2) Once players have their weaknesses, they should work with their coaching staff to come up with a training regiment. This doesn’t necessarily mean the coach should be giving out complete summer training programs for each player (although, this would be great), but most coaches will be more than happy to share ideas on ways to train.

3) Players need to follow through consistently on the plan.  If a player improves just a little bit every day, the results/success will compound. Repetition is the mother of skill – get out there and consistently take action!  It is OK to take days off – in fact, depending on the training, it may be better for the body to take time off.

4) Players should seek educated instruction/direction during their training for both safety and habit reasons. If someone takes 10,000 shots with terrible technique, they’re not doing a lot other than re-enforcing bad habits.  However, if he or she take 10,000 shots with some guidance, instruction, and correction – they stand a much better chance of developing their skills.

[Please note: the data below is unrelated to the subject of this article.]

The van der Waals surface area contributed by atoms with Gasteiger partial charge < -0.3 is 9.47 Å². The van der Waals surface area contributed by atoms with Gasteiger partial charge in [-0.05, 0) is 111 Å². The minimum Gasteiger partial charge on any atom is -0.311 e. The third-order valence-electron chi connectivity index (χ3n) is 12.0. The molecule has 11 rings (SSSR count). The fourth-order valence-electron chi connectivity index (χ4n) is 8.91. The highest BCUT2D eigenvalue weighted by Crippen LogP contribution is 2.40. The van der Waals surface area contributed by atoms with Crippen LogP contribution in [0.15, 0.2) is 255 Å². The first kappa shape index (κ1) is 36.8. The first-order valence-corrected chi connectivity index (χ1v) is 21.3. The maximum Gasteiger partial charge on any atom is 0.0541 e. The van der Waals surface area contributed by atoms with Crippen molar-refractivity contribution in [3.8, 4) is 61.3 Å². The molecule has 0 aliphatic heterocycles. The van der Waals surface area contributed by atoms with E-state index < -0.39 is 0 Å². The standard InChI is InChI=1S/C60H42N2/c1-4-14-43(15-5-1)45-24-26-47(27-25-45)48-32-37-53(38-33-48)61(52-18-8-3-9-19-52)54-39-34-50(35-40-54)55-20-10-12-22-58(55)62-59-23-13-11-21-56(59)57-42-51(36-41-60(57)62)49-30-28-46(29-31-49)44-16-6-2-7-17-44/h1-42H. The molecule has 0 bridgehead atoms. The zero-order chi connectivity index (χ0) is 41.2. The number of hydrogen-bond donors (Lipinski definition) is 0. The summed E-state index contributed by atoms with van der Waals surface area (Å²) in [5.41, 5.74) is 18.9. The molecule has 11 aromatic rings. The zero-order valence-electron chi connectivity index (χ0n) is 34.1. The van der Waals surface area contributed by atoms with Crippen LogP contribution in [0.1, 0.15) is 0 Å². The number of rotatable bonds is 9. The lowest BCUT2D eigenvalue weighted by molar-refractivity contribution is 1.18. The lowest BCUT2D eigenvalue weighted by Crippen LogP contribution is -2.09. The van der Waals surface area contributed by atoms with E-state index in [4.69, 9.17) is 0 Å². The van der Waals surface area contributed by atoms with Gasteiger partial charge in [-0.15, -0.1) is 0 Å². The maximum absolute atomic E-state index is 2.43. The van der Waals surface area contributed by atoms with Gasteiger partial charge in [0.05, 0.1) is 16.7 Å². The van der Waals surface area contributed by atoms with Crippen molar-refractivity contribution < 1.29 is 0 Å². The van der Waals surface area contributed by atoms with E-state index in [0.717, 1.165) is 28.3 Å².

5) Identify on-ice training opportunities to evaluate how the training is working. Many areas of the game can be worked on off-ice: stickhandling, shooting, foot speed, balance, hand-eye coordination, acceleration, power, reaction time, etc.  However, it is a good thing to get players on the ice from time-to-time to see how their training is working.  This can be something as simple as open hockey or a public skate.

6) Work hard and smart.  One thing a lot of players get wrong is mistaking hard work for smart work.  Players must understand – working hard on the wrong things won’t help once the season rolls around!  Players who come in bragging about how much they improved their bench press or bicep curl have indeed wasted a lot of time and energy.